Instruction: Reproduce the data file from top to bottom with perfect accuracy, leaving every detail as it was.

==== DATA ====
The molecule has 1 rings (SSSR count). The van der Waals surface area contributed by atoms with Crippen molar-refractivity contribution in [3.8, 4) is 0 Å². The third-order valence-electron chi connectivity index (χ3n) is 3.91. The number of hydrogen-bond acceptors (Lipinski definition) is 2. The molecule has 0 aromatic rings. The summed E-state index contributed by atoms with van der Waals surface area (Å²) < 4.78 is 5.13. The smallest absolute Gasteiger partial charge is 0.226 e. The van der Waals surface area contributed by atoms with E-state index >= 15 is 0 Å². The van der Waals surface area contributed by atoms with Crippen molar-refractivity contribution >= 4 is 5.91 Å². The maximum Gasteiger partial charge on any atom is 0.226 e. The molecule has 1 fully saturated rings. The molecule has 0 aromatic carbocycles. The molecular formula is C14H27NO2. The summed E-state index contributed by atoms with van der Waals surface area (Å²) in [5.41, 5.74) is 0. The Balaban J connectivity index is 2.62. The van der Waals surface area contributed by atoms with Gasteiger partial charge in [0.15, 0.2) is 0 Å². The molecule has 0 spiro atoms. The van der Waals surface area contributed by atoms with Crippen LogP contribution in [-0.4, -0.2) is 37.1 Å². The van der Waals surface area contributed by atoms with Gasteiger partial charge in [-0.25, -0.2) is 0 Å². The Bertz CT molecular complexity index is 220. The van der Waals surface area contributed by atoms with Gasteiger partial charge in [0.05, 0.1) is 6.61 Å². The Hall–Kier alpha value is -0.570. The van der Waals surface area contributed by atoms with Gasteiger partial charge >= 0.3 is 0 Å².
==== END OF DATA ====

The molecule has 1 rings (SSSR count). The van der Waals surface area contributed by atoms with Crippen molar-refractivity contribution in [3.8, 4) is 0 Å². The third-order valence-electron chi connectivity index (χ3n) is 3.91. The number of hydrogen-bond acceptors (Lipinski definition) is 2. The molecule has 0 aromatic rings. The summed E-state index contributed by atoms with van der Waals surface area (Å²) < 4.78 is 5.13. The smallest absolute Gasteiger partial charge is 0.226 e. The van der Waals surface area contributed by atoms with E-state index >= 15 is 0 Å². The van der Waals surface area contributed by atoms with Crippen molar-refractivity contribution >= 4 is 5.91 Å². The maximum Gasteiger partial charge on any atom is 0.226 e. The molecule has 1 fully saturated rings. The molecule has 0 aromatic carbocycles. The molecular formula is C14H27NO2. The summed E-state index contributed by atoms with van der Waals surface area (Å²) in [5.41, 5.74) is 0. The Balaban J connectivity index is 2.62. The van der Waals surface area contributed by atoms with Gasteiger partial charge in [0.15, 0.2) is 0 Å². The molecule has 0 spiro atoms. The van der Waals surface area contributed by atoms with Crippen LogP contribution in [-0.4, -0.2) is 37.1 Å². The van der Waals surface area contributed by atoms with Gasteiger partial charge in [-0.25, -0.2) is 0 Å². The Bertz CT molecular complexity index is 220. The van der Waals surface area contributed by atoms with Gasteiger partial charge in [0.05, 0.1) is 6.61 Å². The Hall–Kier alpha value is -0.570. The van der Waals surface area contributed by atoms with Gasteiger partial charge >= 0.3 is 0 Å².